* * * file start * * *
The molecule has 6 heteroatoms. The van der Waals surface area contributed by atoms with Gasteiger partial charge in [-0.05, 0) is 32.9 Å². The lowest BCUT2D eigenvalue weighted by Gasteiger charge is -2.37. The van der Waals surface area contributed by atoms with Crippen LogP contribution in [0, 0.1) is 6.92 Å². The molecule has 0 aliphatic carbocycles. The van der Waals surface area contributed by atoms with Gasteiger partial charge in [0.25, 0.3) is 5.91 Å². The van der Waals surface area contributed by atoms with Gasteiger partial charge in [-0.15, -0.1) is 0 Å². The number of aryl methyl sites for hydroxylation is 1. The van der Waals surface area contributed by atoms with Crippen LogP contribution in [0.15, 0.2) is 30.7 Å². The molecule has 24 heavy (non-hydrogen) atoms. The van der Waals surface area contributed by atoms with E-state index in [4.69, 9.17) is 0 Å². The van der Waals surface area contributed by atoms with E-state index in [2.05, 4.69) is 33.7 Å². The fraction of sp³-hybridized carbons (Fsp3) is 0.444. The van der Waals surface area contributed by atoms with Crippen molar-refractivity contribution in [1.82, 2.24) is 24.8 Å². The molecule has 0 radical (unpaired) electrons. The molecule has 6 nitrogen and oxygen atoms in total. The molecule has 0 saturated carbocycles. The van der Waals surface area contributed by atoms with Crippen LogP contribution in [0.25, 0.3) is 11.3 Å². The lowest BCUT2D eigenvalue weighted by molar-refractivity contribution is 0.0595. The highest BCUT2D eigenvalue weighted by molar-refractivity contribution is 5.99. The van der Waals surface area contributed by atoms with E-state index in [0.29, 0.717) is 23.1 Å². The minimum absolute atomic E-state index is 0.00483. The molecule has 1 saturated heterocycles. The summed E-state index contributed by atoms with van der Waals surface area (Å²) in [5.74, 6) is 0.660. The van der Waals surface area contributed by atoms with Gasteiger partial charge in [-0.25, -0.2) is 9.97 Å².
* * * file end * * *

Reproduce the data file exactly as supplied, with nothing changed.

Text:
The molecule has 6 heteroatoms. The van der Waals surface area contributed by atoms with Gasteiger partial charge in [-0.05, 0) is 32.9 Å². The lowest BCUT2D eigenvalue weighted by Gasteiger charge is -2.37. The van der Waals surface area contributed by atoms with Crippen LogP contribution in [0, 0.1) is 6.92 Å². The molecule has 0 aliphatic carbocycles. The van der Waals surface area contributed by atoms with Gasteiger partial charge in [0.25, 0.3) is 5.91 Å². The van der Waals surface area contributed by atoms with Gasteiger partial charge in [-0.15, -0.1) is 0 Å². The number of aryl methyl sites for hydroxylation is 1. The van der Waals surface area contributed by atoms with Crippen LogP contribution in [0.15, 0.2) is 30.7 Å². The molecule has 24 heavy (non-hydrogen) atoms. The van der Waals surface area contributed by atoms with E-state index in [4.69, 9.17) is 0 Å². The van der Waals surface area contributed by atoms with E-state index in [2.05, 4.69) is 33.7 Å². The fraction of sp³-hybridized carbons (Fsp3) is 0.444. The van der Waals surface area contributed by atoms with Crippen molar-refractivity contribution in [1.82, 2.24) is 24.8 Å². The molecule has 0 radical (unpaired) electrons. The molecule has 6 nitrogen and oxygen atoms in total. The molecule has 0 saturated carbocycles. The van der Waals surface area contributed by atoms with Crippen LogP contribution in [0.25, 0.3) is 11.3 Å². The lowest BCUT2D eigenvalue weighted by molar-refractivity contribution is 0.0595. The highest BCUT2D eigenvalue weighted by molar-refractivity contribution is 5.99. The van der Waals surface area contributed by atoms with E-state index in [0.29, 0.717) is 23.1 Å². The minimum absolute atomic E-state index is 0.00483. The molecule has 1 saturated heterocycles. The summed E-state index contributed by atoms with van der Waals surface area (Å²) in [5.74, 6) is 0.660. The van der Waals surface area contributed by atoms with Gasteiger partial charge in [-0.25, -0.2) is 9.97 Å².